Middle Management Training: Delegating Effectively

Middle Management Training Delegating Effectively

When we think of middle management training, most of us go straight to skills and tactics. As we have discussed in previous articles, there is so much more to developing new managers into high performance leaders than skills training alone. Properly done, it is a process of learning how to get results through people, instead of through one’s individual efforts. One of the keys to getting the best results through people, is learning the art of delegating effectively.

In the process of learning to delegate effectively, an early or mid-career manager (or executive) is building the capacity to develop and foster trust; to effectively coach, mentor and empower their team members; and finally to create truly collaborative and high-performance teams.

Let’s jump into a quick overview of the art of delegating effectively.

 

Three Approaches To Delegating

 

Command and Control

 

The command and control approach to delegating is perhaps the most common. This is when I have something that needs to get done, and I tell you to do it. I am expecting it to get done and to be done in a very specific way.

This approach can generate results in an organization. It might also work in some instances within a family. Parents can delegate chores to their young children, for example, teaching them how to do the chores, and then expecting them to get done.

The downside of command and control, however, is that we are missing the opportunity to grow and develop the employee’s own leadership abilities, and therefore adding value to everyone – you, the employee, and the organization as a whole.

 

Empowerment Lip-Service

 

The second kind of delegation style might be described as “empowerment lip-service.” This is where I begin by telling you: “I’m going to empower you to run with this project and do it on your own.”

Then, if I am unwilling to trust you in your role, I’ll be unable to resist the urge to look over your shoulder, require daily progress reports, offer unsolicited advice, and just generally micromanage you. I may even seize back control of the project before you’ve completed it.

The result of “empowerment lip-service” is the same as the first strategy of command and control – I am still controlling you – but worse. Now I am also likely to be increasing your level of disappointment and irritation because I am being inauthentic. After all, you started out believing you were given an opportunity to prove yourself and do things in your own way, only to find it not to be true.

Collaborative Delegating

 

The third style, which we’ll call “collaborative delegating,” is both the most nuanced and the most effective.

In this style, I have the idea of delegating something to you, and to use the occasion as an opportunity to develop you into an even more capable, independent, collaborative and valuable employee. In other words, to develop you into a leader.

So I invite you to chat about the project. During the chat, we achieve alignment on where we want the project to go. I express a willingness to trust and empower you to take care of the project in your own way. I also add my willingness to let you make mistakes in the process of finding your best way forward. I have your back, and am available at any time to talk if you want or need redirection.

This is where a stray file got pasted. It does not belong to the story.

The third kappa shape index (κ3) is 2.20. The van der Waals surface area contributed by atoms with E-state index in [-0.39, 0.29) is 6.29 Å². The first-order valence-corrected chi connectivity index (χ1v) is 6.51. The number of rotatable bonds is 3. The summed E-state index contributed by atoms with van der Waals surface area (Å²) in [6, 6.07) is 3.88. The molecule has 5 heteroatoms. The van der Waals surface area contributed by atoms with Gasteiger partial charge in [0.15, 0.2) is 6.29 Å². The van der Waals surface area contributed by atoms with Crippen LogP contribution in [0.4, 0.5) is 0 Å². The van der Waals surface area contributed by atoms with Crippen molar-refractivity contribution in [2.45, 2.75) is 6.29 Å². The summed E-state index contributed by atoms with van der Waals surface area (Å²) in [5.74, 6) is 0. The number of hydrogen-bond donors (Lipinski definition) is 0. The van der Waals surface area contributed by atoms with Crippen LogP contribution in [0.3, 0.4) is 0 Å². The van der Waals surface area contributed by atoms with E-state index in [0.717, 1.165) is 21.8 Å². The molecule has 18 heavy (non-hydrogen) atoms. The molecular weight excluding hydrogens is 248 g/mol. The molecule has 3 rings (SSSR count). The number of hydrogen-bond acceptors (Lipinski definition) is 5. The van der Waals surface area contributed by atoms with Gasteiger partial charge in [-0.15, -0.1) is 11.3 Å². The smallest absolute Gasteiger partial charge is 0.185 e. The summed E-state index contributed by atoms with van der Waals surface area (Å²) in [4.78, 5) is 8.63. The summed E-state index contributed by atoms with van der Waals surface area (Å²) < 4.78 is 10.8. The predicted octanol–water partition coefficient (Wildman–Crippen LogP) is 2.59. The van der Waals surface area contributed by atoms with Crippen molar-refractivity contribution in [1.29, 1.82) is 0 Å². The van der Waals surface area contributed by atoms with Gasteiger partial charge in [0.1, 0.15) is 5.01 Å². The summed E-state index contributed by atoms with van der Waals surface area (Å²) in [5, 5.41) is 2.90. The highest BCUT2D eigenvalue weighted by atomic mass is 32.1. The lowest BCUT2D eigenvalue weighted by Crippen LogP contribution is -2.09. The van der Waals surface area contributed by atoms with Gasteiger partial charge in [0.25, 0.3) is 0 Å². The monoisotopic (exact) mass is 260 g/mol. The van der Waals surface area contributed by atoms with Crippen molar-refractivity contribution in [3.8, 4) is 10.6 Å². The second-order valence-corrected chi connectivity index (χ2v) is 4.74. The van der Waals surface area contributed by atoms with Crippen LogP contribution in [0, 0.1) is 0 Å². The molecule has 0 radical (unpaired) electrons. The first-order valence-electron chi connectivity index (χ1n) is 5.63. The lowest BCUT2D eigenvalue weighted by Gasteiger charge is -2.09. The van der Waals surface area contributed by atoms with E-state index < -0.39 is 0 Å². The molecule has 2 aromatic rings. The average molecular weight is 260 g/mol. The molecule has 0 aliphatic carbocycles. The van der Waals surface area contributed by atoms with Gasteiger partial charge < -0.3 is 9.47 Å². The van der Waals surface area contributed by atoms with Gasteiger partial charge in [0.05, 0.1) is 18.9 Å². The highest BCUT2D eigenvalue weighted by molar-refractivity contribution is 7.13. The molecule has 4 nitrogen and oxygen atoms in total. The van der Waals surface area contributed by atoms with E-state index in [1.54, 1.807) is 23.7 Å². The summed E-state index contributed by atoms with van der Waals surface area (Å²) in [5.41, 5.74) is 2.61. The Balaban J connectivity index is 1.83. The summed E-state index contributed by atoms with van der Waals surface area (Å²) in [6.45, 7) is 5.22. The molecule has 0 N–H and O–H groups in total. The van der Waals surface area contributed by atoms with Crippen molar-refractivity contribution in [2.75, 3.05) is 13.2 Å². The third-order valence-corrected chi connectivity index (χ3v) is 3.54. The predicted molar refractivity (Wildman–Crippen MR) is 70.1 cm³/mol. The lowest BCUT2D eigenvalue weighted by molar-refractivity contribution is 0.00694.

Instead of Giving Answers, Engage In Dialogue

 

Since you are trying something you may never have done before – or perhaps it is something you have done before, but never before in your own way – it is possible that at some point, you may get stuck or experience challenges.

In this event, you can re-engage with me in conversation. There’s such-and-such issue… what should be done about it?

When asked what to do, then my task is not to prescribe “the answer,” or take back control of the project.

Instead, I ask questions. Questions like: what are your options? How are you thinking about it? How would you think about it if variable X were different?

Our point is that through questioning and dialogue, the manager can help the employee think through issues and come to a new course of action through the dialogue. Through this process, the employee is becoming more confident, more capable, and more independent. Certainly they are becoming less dependent on their manager. This isn’t necessarily a bad thing: for the manager who supports an employee to develop, and become independent, loses that employee’s dependency and receives increased loyalty and improved team performance in return.

Align Around A Communication Process

 

Now you are operating at higher levels of confidence and independence. You don’t need to fully rely on me anymore to get things done. However, in order to truly collaborate, you and I must maintain alignment with each other around our goals. With ongoing alignment, you can keep the project on target and I can stay informed.

You and I can work together to determine the best communication mechanism not only for maintaining alignment, but also for me to be informed on whatever else you are now leading with your new enthusiasm for self-initiated team projects. This completes the cycle of collaborative delegation, and the result is an increased level of performance across the team, and the organization.

Conclusion

We sincerely hope that following this article, you are at least 1% open to the possibilities of collaborative delegation. For you and your entire team. We wish you the best of luck!

 

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